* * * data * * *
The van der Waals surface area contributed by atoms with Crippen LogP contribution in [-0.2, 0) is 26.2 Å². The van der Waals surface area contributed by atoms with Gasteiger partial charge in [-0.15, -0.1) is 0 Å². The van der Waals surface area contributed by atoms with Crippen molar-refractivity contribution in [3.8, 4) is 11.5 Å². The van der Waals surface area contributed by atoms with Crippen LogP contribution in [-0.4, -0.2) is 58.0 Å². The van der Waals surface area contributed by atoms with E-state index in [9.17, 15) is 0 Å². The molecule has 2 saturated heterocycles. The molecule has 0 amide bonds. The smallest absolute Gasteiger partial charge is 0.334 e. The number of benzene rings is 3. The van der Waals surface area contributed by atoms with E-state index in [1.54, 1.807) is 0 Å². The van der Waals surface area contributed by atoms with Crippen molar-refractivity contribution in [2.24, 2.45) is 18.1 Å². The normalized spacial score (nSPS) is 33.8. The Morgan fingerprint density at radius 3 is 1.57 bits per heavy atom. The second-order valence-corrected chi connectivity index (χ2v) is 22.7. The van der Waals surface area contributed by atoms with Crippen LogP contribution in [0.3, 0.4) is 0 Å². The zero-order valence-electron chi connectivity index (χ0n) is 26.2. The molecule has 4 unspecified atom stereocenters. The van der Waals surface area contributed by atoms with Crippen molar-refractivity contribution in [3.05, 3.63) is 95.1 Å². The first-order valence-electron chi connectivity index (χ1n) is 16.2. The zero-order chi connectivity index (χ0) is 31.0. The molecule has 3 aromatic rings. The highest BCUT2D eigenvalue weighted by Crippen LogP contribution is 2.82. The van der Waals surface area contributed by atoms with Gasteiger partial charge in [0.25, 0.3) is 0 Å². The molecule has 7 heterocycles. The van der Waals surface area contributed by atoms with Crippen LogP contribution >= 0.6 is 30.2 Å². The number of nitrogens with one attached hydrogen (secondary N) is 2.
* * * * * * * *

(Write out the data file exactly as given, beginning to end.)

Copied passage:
The van der Waals surface area contributed by atoms with Crippen LogP contribution in [-0.2, 0) is 26.2 Å². The van der Waals surface area contributed by atoms with Gasteiger partial charge in [-0.15, -0.1) is 0 Å². The van der Waals surface area contributed by atoms with Crippen molar-refractivity contribution in [3.8, 4) is 11.5 Å². The van der Waals surface area contributed by atoms with Crippen LogP contribution in [-0.4, -0.2) is 58.0 Å². The van der Waals surface area contributed by atoms with E-state index in [9.17, 15) is 0 Å². The molecule has 2 saturated heterocycles. The molecule has 0 amide bonds. The smallest absolute Gasteiger partial charge is 0.334 e. The number of benzene rings is 3. The van der Waals surface area contributed by atoms with E-state index in [1.54, 1.807) is 0 Å². The van der Waals surface area contributed by atoms with Crippen molar-refractivity contribution in [2.24, 2.45) is 18.1 Å². The normalized spacial score (nSPS) is 33.8. The Morgan fingerprint density at radius 3 is 1.57 bits per heavy atom. The second-order valence-corrected chi connectivity index (χ2v) is 22.7. The van der Waals surface area contributed by atoms with Crippen LogP contribution in [0.3, 0.4) is 0 Å². The zero-order valence-electron chi connectivity index (χ0n) is 26.2. The molecule has 4 unspecified atom stereocenters. The van der Waals surface area contributed by atoms with Crippen molar-refractivity contribution in [3.05, 3.63) is 95.1 Å². The first-order valence-electron chi connectivity index (χ1n) is 16.2. The zero-order chi connectivity index (χ0) is 31.0. The molecule has 3 aromatic rings. The highest BCUT2D eigenvalue weighted by Crippen LogP contribution is 2.82. The van der Waals surface area contributed by atoms with Gasteiger partial charge in [0.25, 0.3) is 0 Å². The molecule has 7 heterocycles. The van der Waals surface area contributed by atoms with Crippen LogP contribution >= 0.6 is 30.2 Å². The number of nitrogens with one attached hydrogen (secondary N) is 2.